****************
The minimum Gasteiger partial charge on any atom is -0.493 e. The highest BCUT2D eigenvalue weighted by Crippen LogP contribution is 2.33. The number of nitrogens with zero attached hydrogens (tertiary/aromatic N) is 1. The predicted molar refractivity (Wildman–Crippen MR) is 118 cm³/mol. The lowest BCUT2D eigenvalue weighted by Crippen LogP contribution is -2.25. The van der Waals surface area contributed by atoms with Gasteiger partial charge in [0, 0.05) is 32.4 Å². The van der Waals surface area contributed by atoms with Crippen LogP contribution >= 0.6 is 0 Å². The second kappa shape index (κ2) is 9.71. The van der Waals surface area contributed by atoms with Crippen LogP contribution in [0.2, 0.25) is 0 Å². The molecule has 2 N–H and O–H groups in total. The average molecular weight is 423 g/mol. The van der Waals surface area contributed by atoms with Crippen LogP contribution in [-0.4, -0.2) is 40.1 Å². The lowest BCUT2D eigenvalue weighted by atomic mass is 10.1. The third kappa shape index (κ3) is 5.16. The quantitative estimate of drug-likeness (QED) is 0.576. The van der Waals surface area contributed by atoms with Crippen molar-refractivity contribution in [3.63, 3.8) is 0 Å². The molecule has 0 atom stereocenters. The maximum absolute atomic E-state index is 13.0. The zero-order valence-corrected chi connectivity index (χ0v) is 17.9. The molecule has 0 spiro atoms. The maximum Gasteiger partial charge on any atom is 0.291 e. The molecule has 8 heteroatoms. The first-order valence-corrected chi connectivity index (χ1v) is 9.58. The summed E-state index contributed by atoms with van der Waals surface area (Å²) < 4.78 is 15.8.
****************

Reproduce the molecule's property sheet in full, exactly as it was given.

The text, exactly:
The minimum Gasteiger partial charge on any atom is -0.493 e. The highest BCUT2D eigenvalue weighted by Crippen LogP contribution is 2.33. The number of nitrogens with zero attached hydrogens (tertiary/aromatic N) is 1. The predicted molar refractivity (Wildman–Crippen MR) is 118 cm³/mol. The lowest BCUT2D eigenvalue weighted by Crippen LogP contribution is -2.25. The van der Waals surface area contributed by atoms with Gasteiger partial charge in [0, 0.05) is 32.4 Å². The van der Waals surface area contributed by atoms with Crippen LogP contribution >= 0.6 is 0 Å². The second kappa shape index (κ2) is 9.71. The van der Waals surface area contributed by atoms with Crippen LogP contribution in [0.2, 0.25) is 0 Å². The molecule has 2 N–H and O–H groups in total. The average molecular weight is 423 g/mol. The van der Waals surface area contributed by atoms with Crippen LogP contribution in [-0.4, -0.2) is 40.1 Å². The lowest BCUT2D eigenvalue weighted by atomic mass is 10.1. The third kappa shape index (κ3) is 5.16. The quantitative estimate of drug-likeness (QED) is 0.576. The van der Waals surface area contributed by atoms with Crippen molar-refractivity contribution in [3.63, 3.8) is 0 Å². The molecule has 0 atom stereocenters. The maximum absolute atomic E-state index is 13.0. The zero-order valence-corrected chi connectivity index (χ0v) is 17.9. The molecule has 0 spiro atoms. The maximum Gasteiger partial charge on any atom is 0.291 e. The molecule has 8 heteroatoms. The first-order valence-corrected chi connectivity index (χ1v) is 9.58. The summed E-state index contributed by atoms with van der Waals surface area (Å²) < 4.78 is 15.8.